As of Friday, May 28, Oregon Capitol Legislative employees joined the International Brotherhood of Electrical Workers Local 89, making them the first legislative employees in the nation to unionize. As a result of this unionization, Oregon Capitol aides will have more input into how the building runs.
Despite its name, IBEW Local 89 represents a variety of industries in the Pacific Northwest including clerical workers.
Although this move was popular, passing with a 75-31 vote among staff members, it is not without its detractors. One is Department of Justice lawyer Tessa Sugahara, who according to Oregon Public Broadcasting’s coverage of the vote, said that an employee union is “fundamentally incompatible” with the work lawmakers do.
Among Sugahara’s objections was that it was “unclear” who would bargain with employees on behalf of the Legislature, as the government generally stands as mediator in disputes. However proponents argue that a proposed bill, Senate Bill 758, can resolve that issue.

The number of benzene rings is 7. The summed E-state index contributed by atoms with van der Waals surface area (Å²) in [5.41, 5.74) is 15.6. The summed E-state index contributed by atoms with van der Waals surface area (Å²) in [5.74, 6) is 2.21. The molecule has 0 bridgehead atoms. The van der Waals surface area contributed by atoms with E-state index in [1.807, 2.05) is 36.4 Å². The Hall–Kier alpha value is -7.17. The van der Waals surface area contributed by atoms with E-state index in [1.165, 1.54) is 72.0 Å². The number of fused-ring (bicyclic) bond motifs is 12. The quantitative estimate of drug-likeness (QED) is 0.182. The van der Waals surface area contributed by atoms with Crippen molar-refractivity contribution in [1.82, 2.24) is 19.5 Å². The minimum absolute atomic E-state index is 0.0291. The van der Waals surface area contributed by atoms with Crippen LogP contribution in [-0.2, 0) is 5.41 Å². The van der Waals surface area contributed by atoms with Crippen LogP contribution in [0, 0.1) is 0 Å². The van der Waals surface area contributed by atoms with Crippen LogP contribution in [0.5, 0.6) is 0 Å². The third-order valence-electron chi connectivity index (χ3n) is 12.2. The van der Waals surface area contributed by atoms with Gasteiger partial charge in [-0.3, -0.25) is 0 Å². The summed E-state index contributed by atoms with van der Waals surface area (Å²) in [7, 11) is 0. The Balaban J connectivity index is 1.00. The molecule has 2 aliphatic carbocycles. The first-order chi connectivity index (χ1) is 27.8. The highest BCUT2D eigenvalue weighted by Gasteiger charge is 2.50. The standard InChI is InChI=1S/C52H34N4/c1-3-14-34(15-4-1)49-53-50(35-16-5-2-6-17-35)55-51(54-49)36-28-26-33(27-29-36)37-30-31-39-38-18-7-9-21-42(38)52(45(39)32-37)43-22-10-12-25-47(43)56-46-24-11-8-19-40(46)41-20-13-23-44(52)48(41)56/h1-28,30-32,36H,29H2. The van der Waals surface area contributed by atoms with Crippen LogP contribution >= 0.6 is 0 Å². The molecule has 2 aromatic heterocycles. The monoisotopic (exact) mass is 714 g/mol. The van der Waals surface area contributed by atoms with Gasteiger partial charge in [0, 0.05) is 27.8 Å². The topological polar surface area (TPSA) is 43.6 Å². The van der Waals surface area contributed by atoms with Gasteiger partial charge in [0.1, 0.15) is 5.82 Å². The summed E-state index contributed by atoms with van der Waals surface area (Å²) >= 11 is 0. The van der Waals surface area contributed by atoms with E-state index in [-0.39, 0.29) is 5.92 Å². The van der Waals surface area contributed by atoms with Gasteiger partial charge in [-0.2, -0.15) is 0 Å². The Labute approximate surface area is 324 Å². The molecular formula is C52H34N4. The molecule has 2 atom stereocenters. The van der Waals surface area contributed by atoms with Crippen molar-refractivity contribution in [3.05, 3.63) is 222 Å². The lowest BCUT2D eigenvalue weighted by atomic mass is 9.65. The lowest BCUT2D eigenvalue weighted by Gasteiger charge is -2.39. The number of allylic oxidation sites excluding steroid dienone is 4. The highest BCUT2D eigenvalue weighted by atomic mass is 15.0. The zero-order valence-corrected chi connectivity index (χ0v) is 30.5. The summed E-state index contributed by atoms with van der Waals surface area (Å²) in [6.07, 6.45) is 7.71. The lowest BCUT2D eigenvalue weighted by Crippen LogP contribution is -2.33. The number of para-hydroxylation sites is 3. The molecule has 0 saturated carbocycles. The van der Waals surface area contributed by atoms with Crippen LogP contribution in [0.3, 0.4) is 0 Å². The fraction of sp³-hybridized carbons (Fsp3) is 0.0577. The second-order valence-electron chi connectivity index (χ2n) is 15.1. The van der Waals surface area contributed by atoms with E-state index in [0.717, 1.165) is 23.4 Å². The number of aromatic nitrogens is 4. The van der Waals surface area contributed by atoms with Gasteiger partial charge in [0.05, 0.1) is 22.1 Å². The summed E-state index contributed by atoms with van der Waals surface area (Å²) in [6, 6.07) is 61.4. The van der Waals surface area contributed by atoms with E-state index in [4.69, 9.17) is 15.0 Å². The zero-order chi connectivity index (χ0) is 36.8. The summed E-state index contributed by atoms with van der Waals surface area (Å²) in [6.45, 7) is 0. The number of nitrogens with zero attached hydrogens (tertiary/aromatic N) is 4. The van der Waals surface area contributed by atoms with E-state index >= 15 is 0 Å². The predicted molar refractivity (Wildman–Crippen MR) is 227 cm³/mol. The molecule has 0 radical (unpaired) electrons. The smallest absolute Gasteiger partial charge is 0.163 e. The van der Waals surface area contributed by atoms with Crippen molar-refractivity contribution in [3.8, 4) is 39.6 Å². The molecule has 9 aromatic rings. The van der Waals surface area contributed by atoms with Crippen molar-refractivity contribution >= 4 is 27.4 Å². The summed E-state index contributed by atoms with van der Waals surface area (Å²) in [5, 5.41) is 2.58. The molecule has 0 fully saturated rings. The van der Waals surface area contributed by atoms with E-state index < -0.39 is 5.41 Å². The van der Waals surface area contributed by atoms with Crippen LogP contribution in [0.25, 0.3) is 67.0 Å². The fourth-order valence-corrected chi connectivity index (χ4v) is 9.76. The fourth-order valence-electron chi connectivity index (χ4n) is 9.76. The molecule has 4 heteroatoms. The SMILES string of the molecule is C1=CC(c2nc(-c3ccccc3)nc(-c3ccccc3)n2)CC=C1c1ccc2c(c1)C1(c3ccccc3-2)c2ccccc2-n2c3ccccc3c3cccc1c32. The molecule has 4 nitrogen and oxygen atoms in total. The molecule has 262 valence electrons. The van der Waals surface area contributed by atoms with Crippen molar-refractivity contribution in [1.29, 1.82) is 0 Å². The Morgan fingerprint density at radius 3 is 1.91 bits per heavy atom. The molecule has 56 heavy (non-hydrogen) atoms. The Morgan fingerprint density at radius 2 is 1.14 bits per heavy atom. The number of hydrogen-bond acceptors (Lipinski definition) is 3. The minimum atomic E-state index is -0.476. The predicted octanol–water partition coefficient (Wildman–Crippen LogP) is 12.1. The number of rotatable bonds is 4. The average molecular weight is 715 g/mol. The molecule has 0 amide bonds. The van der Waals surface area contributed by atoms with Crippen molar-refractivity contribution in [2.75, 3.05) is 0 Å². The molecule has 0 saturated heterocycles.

Another issue with the union was that some employees hold managerial roles or have “confidential” duties which might disqualify them from joining. This caused 30 votes to not be counted. Two other votes were not counted due to missing signatures.
The IBEW Local 89 intentionally avoids taking an active role in state politics, although it is a member of a Democratic leaning federation of labor unions. For many supporters of the legislative employees’ unionization, including IBEW Local 89 organizer Tony Ruiz, the goal is to improve communication and amplify employees’ voices.
Representatives of both Oregon’s Senate and House of Representatives spoke in favor of the legislative aides’ unionization after the decision was announced on Friday.